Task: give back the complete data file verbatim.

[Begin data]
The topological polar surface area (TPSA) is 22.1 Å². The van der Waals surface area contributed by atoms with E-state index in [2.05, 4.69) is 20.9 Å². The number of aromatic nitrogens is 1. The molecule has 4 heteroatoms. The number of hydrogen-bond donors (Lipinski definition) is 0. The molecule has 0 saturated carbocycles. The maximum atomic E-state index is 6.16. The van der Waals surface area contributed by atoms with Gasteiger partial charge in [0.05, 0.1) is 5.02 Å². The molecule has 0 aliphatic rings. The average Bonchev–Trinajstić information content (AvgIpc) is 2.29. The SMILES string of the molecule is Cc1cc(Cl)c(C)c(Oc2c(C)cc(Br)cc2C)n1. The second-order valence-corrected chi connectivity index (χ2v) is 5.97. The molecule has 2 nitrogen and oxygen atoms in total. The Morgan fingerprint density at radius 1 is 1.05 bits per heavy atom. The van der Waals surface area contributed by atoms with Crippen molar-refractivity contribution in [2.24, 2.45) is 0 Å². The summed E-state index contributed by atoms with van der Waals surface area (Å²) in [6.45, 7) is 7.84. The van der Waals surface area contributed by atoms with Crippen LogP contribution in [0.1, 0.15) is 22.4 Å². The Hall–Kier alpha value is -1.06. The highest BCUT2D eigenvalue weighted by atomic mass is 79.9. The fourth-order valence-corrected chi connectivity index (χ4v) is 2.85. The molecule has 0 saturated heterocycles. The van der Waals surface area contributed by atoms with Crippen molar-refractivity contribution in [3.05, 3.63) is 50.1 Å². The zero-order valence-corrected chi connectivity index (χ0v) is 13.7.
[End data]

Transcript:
The topological polar surface area (TPSA) is 22.1 Å². The van der Waals surface area contributed by atoms with E-state index in [2.05, 4.69) is 20.9 Å². The number of aromatic nitrogens is 1. The molecule has 4 heteroatoms. The number of hydrogen-bond donors (Lipinski definition) is 0. The molecule has 0 saturated carbocycles. The maximum atomic E-state index is 6.16. The van der Waals surface area contributed by atoms with Gasteiger partial charge in [0.05, 0.1) is 5.02 Å². The molecule has 0 aliphatic rings. The average Bonchev–Trinajstić information content (AvgIpc) is 2.29. The SMILES string of the molecule is Cc1cc(Cl)c(C)c(Oc2c(C)cc(Br)cc2C)n1. The second-order valence-corrected chi connectivity index (χ2v) is 5.97. The molecule has 2 nitrogen and oxygen atoms in total. The Morgan fingerprint density at radius 1 is 1.05 bits per heavy atom. The van der Waals surface area contributed by atoms with Crippen molar-refractivity contribution in [2.24, 2.45) is 0 Å². The summed E-state index contributed by atoms with van der Waals surface area (Å²) in [6.45, 7) is 7.84. The van der Waals surface area contributed by atoms with Crippen LogP contribution in [0.1, 0.15) is 22.4 Å². The Hall–Kier alpha value is -1.06. The highest BCUT2D eigenvalue weighted by atomic mass is 79.9. The fourth-order valence-corrected chi connectivity index (χ4v) is 2.85. The molecule has 0 saturated heterocycles. The van der Waals surface area contributed by atoms with Crippen molar-refractivity contribution in [3.05, 3.63) is 50.1 Å². The zero-order valence-corrected chi connectivity index (χ0v) is 13.7.